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FIA releases full WMSC judgement on McLaren 14 Sep 2007

FIA Flag as the grid girls practice their routine.
Formula One World Championship, Rd2, Malaysian Grand Prix, Sepang, Malaysia, 22 March 2003 Mike Coughlan (GBR) McLaren Designer. Formula One Testing, Valencia, Spain, 17 January 2007. World © Sutton Pedro de la Rosa (ESP) McLaren arrives at the hearing. FIA World Council Hearing, FIA, Place de la Concorde, Paris, France, 13 September 2007. World © Bumstead/Sutton Fernando Alonso (ESP) McLaren is interviewed.
Formula One World Championship, Rd 14, Belgian Grand Prix, Practice Day, Spa-Francorchamps, Belgium, Friday, 14 September 2007

Coughlan, De la Rosa, Alonso shared data obtained from Stepney

A number of McLaren employees - including Pedro de la Rosa and Fernando Alonso - knew about the team’s unauthorised possession of confidential Ferrari information, and some intended to use that information in the team’s own testing.

That was among the findings of the FIA’s World Motor Sport Council (WMSC), which published its full judgement on Friday afternoon following its decision to strip McLaren of their 2007 constructors' points and fine the team $100 million.

The findings contradict previous claims from McLaren that the Ferrari data had not spread beyond suspended chief designer Mike Coughlan, who allegedly received it from former Ferrari engineer Nigel Stepney.

In its judgement, the Council cites evidence of ongoing communications between Coughlan and Stepney, as well as between Coughlan and McLaren test driver Pedro de la Rosa, who the FIA claim “requested and received secret Ferrari information from a source which he knew to be illegitimate” and shared that information with world champion Fernando Alonso.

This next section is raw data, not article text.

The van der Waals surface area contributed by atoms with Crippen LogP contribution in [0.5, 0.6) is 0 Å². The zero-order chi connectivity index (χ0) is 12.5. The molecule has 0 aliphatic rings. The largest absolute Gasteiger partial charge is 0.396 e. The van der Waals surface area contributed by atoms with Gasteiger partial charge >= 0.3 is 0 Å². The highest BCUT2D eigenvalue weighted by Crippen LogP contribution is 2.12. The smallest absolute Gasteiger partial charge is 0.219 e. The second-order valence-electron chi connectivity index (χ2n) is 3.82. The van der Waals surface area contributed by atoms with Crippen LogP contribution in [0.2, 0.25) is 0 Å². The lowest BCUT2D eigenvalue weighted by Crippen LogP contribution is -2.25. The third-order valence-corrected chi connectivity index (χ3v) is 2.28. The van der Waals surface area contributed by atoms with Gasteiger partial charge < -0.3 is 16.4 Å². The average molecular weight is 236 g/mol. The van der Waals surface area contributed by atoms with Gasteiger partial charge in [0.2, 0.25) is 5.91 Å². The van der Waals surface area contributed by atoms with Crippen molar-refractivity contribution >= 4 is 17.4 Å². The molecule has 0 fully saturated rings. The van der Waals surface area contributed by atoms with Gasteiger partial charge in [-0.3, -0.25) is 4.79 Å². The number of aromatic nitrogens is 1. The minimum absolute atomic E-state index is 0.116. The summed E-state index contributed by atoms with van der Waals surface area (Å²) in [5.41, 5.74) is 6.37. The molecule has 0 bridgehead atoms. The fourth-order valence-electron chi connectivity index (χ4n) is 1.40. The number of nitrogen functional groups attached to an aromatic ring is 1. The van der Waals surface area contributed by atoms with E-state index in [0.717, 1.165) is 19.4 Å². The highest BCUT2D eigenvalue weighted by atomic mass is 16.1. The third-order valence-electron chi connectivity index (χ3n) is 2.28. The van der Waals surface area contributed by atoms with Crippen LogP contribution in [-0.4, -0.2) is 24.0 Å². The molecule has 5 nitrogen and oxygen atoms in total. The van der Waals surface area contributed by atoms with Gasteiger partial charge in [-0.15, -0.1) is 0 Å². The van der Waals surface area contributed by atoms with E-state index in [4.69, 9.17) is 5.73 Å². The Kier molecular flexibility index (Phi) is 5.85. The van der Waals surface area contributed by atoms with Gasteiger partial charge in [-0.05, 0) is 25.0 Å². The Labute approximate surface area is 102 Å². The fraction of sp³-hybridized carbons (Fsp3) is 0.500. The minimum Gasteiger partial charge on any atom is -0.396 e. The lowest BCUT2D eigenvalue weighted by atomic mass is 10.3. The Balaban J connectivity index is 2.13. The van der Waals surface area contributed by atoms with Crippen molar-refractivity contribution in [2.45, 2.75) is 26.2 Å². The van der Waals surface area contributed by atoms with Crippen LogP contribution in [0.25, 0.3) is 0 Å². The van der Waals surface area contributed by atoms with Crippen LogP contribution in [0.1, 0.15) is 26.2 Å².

Emails between Coughlan, de la Rosa and Alonso formed part of the new evidence that prompted Thursday’s second hearing into the affair. July’s original hearing had found McLaren in breach of the International Sporting Code, but had not sanctioned the team due to lack of evidence.

The emails covered topics such as the weight distribution and braking system of Ferrari’s car, a flexible rear wing design and a gas used by the Italian team to inflate its tyres. They also suggested that Stepney had fed Coughlan real-time information on Ferrari’s pit stop strategy in this year’s Australian Grand Prix.

According to the Council, “The e-mails show unequivocally that both Mr. Alonso and Mr. de la Rosa received confidential Ferrari information via Coughlan; that both drivers knew that this information was confidential Ferrari information and that both knew that the information was being received by Coughlan from Stepney.”. In submitting their evidence, de la Rosa and Alonso were granted immunity from any personal sanctions.

The other new evidence related to communications between Coughlan and Stepney, which, according to reports from the Italian police, was of a far greater level than the Council had previously thought, leading it to conclude that Coughlan “was in receipt of a flow of confidential Ferrari information from Stepney.”

According to the Council, the new evidence makes clear that:

"...Coughlan had more information than previously appreciated and was receiving information in a systematic manner over a period of months;
- the information has been disseminated, at least to some degree (e.g. to Mr. de la Rosa and Mr. Alonso), within the McLaren team;
- the information being disseminated within the McLaren team included not only highly sensitive technical information but also secret information regarding Ferrari’s sporting strategy;
- Mr de la Rosa, in the performance of his functions at McLaren, requested and received secret Ferrari information from a source which he knew to be illegitimate and expressly stated that the purpose of his request was to run tests in the simulator;
- the secret information in question was shared with Mr. Alonso;
- there was a clear intention on the part of a number of McLaren personnel to use some of the Ferrari confidential information in its own testing. If this was not in fact carried into effect it was only because there were technical reasons not to do so;
- Coughlan’s role within McLaren (as now understood by the WMSC) put him in a position in which his knowledge of the secret Ferrari information would have influenced him in the performance of his duties."

The Council concluded that “some degree of sporting advantage was obtained, though it may forever be impossible to quantify that advantage in concrete terms.”

For the full transcript of the Council’s judgement, click here .